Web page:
He is a bookish loner – a soldier who did not like going to the firing range. Coworkers remember him as quiet and inoffensive, yet he had problems with job performance and may have posted inflammatory comments on the Web using the screen name "NidalHasan."
Then, at some point, for some reason, Maj. Nidal Malik Hasan snapped, and he became an all-too-common American archetype: the disturbed single gunman who carries out a mass shooting.
"The whole nation is grieving right now," said President Obama on Friday.
Mr. Obama said he had ordered flags at the White House and other federal agencies to be flown at half-staff as a tribute to those who lost their lives. He also said it is important for the US to not jump to conclusions, and to carefully investigate the tragedy at Fort Hood in Texas.
On Friday morning, more information began to emerge about Army Major Hasan and his rampage, but the picture of him portrayed by authorities so far remains a shadowy one, filled with contradictions.
The most basic contradiction may be this: Trained as a psychiatrist to help soldiers overcome the effects of violence, he perpetrated violence himself.
"I'm not aware of any problems here," said Col. Steven Braverman, the hospital commander at Fort Hood. "We had no problems with his job performance."
On Friday, FBI agents searched Hasan's apartment near the base for clues as to what might have led to a shooting that left 13 dead and 30 wounded. They seized his computer and sifted through materials left in his vehicle.
A neighbor of Hasan's told the Associated Press that the major cleaned out his apartment Wednesday morning and told her he would be deployed on Friday.
The neighbor, Patricia Villa, said he gave her some frozen broccoli, shelves, and new Koran, among other things. Then he offered her $60 to give his place a final clean-out on Friday, supposedly after he would have left.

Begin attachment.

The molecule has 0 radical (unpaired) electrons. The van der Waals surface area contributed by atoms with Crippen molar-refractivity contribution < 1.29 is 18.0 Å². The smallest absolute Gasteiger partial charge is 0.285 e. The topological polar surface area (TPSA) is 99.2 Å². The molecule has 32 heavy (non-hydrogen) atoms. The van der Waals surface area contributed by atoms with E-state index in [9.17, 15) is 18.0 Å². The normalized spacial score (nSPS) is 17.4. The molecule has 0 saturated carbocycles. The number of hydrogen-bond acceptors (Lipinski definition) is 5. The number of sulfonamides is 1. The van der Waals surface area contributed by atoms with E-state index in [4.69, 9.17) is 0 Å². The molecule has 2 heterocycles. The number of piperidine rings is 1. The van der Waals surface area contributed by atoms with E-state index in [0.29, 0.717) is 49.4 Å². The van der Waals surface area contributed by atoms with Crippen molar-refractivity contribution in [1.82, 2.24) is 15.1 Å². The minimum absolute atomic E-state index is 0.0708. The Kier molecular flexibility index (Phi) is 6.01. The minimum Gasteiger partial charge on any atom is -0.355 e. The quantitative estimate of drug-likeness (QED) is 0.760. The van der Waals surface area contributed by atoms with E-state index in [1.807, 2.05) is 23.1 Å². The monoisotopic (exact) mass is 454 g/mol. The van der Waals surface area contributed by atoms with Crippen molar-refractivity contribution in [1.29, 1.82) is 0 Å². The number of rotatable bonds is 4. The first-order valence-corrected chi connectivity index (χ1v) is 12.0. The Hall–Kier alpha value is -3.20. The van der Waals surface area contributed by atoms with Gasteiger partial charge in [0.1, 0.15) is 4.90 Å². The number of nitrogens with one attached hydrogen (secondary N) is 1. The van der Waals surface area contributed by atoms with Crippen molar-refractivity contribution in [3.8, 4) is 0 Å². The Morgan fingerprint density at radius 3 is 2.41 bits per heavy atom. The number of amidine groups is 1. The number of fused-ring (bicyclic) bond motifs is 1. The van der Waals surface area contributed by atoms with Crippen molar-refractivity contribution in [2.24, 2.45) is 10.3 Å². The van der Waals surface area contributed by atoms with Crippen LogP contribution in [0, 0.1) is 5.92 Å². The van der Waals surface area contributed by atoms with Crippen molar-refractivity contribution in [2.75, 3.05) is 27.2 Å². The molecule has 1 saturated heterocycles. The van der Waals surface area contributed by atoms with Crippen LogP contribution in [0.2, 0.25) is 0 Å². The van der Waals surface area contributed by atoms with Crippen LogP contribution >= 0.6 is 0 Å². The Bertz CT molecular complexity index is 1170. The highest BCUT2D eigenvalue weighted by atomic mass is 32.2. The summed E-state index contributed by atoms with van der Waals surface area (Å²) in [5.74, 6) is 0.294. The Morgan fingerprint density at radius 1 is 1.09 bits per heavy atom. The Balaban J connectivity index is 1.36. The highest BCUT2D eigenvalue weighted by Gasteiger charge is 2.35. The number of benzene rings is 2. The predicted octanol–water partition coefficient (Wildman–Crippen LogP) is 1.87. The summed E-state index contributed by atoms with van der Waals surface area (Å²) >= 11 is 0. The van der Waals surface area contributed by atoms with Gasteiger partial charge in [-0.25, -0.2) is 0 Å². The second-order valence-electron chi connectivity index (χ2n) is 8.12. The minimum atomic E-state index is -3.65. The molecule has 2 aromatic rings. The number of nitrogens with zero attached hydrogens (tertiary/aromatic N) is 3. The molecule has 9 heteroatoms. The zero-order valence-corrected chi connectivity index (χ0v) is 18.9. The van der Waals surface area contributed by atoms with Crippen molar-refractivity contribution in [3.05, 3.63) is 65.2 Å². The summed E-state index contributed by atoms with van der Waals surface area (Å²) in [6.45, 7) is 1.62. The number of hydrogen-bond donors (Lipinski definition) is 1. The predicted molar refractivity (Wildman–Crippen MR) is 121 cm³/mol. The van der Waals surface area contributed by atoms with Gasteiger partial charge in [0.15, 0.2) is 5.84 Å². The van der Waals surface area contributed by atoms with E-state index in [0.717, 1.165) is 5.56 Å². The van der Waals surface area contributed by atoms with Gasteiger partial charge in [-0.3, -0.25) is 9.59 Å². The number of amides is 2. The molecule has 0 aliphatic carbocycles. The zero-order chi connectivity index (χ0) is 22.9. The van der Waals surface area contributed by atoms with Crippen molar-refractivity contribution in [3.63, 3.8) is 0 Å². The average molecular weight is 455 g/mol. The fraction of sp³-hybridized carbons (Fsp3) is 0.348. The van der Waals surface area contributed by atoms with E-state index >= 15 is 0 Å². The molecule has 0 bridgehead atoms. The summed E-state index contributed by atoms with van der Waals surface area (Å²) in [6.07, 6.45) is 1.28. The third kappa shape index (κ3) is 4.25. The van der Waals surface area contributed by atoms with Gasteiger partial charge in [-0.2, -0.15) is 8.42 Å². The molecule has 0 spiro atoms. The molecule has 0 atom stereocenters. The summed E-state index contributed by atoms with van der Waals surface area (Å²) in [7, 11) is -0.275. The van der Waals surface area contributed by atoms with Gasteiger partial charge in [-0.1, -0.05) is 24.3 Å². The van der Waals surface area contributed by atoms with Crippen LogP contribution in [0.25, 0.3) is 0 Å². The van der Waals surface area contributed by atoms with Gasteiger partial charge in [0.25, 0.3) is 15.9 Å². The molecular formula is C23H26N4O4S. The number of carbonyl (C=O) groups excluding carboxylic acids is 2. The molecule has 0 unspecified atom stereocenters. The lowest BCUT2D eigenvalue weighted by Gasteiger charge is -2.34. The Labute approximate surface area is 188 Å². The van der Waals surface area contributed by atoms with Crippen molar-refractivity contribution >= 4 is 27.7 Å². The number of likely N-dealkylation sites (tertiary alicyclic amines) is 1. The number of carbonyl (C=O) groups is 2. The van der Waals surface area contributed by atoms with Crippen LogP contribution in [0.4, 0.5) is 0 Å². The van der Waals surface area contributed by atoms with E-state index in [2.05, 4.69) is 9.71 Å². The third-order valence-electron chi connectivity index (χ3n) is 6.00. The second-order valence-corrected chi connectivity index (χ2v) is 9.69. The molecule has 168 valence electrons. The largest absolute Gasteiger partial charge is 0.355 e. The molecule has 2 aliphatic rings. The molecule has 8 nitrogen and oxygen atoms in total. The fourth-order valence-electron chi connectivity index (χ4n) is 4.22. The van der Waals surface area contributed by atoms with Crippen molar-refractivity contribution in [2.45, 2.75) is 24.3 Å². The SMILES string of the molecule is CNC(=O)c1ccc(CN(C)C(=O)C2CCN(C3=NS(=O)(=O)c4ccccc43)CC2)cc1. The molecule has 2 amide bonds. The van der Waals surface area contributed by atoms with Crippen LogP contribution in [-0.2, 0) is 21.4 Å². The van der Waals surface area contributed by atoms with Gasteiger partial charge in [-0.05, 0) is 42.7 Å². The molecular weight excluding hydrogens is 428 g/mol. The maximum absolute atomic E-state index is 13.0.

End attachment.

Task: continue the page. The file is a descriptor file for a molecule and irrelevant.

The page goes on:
Meanwhile, some soldiers who witnessed the shooting on Thursday said Hasan shouted "Allahu Akbar," an Arabic phrase meaning "God is Great," as he opened fire.
Fort Hood base commander Lt. Gen. Robert Cone said officials had not yet been able to confirm that Hasan had in fact shouted those words. Hasan himself was wounded in the rampage, shot multiple times by a responding policewoman. He remained hospitalized on a ventilator. Authorities have yet to speak with him in any detail.
An imam from a mosque that Hasan regularly attended said he had seen no sign of extremist behavior from the Army psychiatrist, and that in fact Hasan would wear his Army uniform to prayers, according to Associated Press.
Former co-workers from Walter Reed Medical Center in Washington, where Hasan worked for some eight years, said he would not allow his photograph to be taken with women for group holiday pictures, according to the Washington Post.
Hasan was not fighter, even as a child. He did not like the shooting practice that went with being a member of the military, according to his aunt.
"He must have snapped," she told the Washington Post.
According to numerous reports, the FBI had been investigating inflammatory comments on the Internet made by someone with the screen name "NidalHasan." Among other things, the comments compared suicide bombers in the Middle East with the Japanese kamikaze pilots of World War II, saying both were just soldiers doing their duty.
Hasan's family is Palestinian in origin but now has deep roots in the Roanoke area of Virginia, where they ran a number of well-known restaurants. His mother died some years ago, and his father in 1998.
His father is said to have been proud of his son Nidal, who had been the bookish one in the family. When Nidal enrolled in the Army after high school, his parents objected.
Hasan attended college while in the Army. He graduated from Virginia Tech in 1995. The worst mass shooting in US history took place at Virginia Tech's campus in 2007.
The sheer scale of the Fort Hood shooting, in which Hasan carried at least two pistols and used up many rounds of ammunition, points to premeditation.
In the Army, Hasan had been harassed for being Muslim, said his aunt.
"Some people can take it and some people cannot," she said. "He had listened to all of that and he wanted out of the military," she said.
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